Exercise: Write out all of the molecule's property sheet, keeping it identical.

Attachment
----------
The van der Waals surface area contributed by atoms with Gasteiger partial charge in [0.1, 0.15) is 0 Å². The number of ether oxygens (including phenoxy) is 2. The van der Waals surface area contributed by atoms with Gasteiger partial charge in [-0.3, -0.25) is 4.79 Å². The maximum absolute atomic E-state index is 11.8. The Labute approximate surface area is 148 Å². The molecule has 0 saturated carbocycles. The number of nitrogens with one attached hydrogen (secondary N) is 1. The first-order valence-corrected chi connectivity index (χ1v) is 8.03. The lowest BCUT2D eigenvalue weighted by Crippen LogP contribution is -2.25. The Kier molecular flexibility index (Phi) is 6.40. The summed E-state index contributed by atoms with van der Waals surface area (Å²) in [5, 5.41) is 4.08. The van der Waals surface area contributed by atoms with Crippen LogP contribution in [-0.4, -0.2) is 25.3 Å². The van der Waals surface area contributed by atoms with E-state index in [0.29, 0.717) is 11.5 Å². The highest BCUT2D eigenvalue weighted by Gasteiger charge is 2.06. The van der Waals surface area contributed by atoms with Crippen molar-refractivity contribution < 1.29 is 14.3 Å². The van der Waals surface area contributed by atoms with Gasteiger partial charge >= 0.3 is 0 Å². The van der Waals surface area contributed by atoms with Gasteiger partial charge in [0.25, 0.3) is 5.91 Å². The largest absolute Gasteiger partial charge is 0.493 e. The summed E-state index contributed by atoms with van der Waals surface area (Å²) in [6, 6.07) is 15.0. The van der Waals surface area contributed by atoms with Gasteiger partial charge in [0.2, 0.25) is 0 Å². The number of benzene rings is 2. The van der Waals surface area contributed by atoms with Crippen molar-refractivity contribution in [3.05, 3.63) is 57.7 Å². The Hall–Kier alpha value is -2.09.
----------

The van der Waals surface area contributed by atoms with Gasteiger partial charge in [0.1, 0.15) is 0 Å². The number of ether oxygens (including phenoxy) is 2. The van der Waals surface area contributed by atoms with Gasteiger partial charge in [-0.3, -0.25) is 4.79 Å². The maximum absolute atomic E-state index is 11.8. The Labute approximate surface area is 148 Å². The molecule has 0 saturated carbocycles. The number of nitrogens with one attached hydrogen (secondary N) is 1. The first-order valence-corrected chi connectivity index (χ1v) is 8.03. The lowest BCUT2D eigenvalue weighted by Crippen LogP contribution is -2.25. The Kier molecular flexibility index (Phi) is 6.40. The summed E-state index contributed by atoms with van der Waals surface area (Å²) in [5, 5.41) is 4.08. The van der Waals surface area contributed by atoms with Crippen LogP contribution in [-0.4, -0.2) is 25.3 Å². The van der Waals surface area contributed by atoms with E-state index in [0.29, 0.717) is 11.5 Å². The highest BCUT2D eigenvalue weighted by Gasteiger charge is 2.06. The van der Waals surface area contributed by atoms with Crippen molar-refractivity contribution < 1.29 is 14.3 Å². The van der Waals surface area contributed by atoms with Gasteiger partial charge >= 0.3 is 0 Å². The van der Waals surface area contributed by atoms with Gasteiger partial charge in [0.25, 0.3) is 5.91 Å². The largest absolute Gasteiger partial charge is 0.493 e. The summed E-state index contributed by atoms with van der Waals surface area (Å²) in [6, 6.07) is 15.0. The van der Waals surface area contributed by atoms with Gasteiger partial charge in [0.2, 0.25) is 0 Å². The number of benzene rings is 2. The van der Waals surface area contributed by atoms with Crippen molar-refractivity contribution in [3.05, 3.63) is 57.7 Å². The Hall–Kier alpha value is -2.09.